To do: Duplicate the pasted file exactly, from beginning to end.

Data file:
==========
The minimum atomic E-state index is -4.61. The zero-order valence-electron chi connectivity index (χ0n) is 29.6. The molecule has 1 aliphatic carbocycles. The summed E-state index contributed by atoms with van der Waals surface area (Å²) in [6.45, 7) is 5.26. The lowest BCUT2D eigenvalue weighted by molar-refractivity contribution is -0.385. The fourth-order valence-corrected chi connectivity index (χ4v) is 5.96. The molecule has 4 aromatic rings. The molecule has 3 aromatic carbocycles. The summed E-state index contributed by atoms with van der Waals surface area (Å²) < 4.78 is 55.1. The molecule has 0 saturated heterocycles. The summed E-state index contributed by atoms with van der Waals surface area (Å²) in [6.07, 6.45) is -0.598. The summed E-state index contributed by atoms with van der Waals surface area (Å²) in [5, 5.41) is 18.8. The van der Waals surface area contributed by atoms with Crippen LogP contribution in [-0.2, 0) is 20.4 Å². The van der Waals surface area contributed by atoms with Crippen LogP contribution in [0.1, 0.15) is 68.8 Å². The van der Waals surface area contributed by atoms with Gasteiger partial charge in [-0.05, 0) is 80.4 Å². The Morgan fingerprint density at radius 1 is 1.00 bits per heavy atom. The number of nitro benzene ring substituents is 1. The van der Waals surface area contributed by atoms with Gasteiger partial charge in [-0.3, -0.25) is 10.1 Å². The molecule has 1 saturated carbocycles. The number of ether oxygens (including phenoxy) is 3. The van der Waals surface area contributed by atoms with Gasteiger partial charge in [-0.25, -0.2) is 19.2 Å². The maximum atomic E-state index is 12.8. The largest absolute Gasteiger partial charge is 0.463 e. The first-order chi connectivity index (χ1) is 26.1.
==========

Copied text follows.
The minimum atomic E-state index is -4.61. The zero-order valence-electron chi connectivity index (χ0n) is 29.6. The molecule has 1 aliphatic carbocycles. The summed E-state index contributed by atoms with van der Waals surface area (Å²) in [6.45, 7) is 5.26. The lowest BCUT2D eigenvalue weighted by molar-refractivity contribution is -0.385. The fourth-order valence-corrected chi connectivity index (χ4v) is 5.96. The molecule has 4 aromatic rings. The molecule has 3 aromatic carbocycles. The summed E-state index contributed by atoms with van der Waals surface area (Å²) < 4.78 is 55.1. The molecule has 0 saturated heterocycles. The summed E-state index contributed by atoms with van der Waals surface area (Å²) in [6.07, 6.45) is -0.598. The summed E-state index contributed by atoms with van der Waals surface area (Å²) in [5, 5.41) is 18.8. The van der Waals surface area contributed by atoms with Crippen LogP contribution in [-0.2, 0) is 20.4 Å². The van der Waals surface area contributed by atoms with Crippen LogP contribution in [0.1, 0.15) is 68.8 Å². The van der Waals surface area contributed by atoms with Gasteiger partial charge in [-0.05, 0) is 80.4 Å². The Morgan fingerprint density at radius 1 is 1.00 bits per heavy atom. The number of nitro benzene ring substituents is 1. The van der Waals surface area contributed by atoms with Gasteiger partial charge in [-0.3, -0.25) is 10.1 Å². The molecule has 1 saturated carbocycles. The number of ether oxygens (including phenoxy) is 3. The van der Waals surface area contributed by atoms with Gasteiger partial charge in [-0.25, -0.2) is 19.2 Å². The maximum atomic E-state index is 12.8. The largest absolute Gasteiger partial charge is 0.463 e. The first-order chi connectivity index (χ1) is 26.1.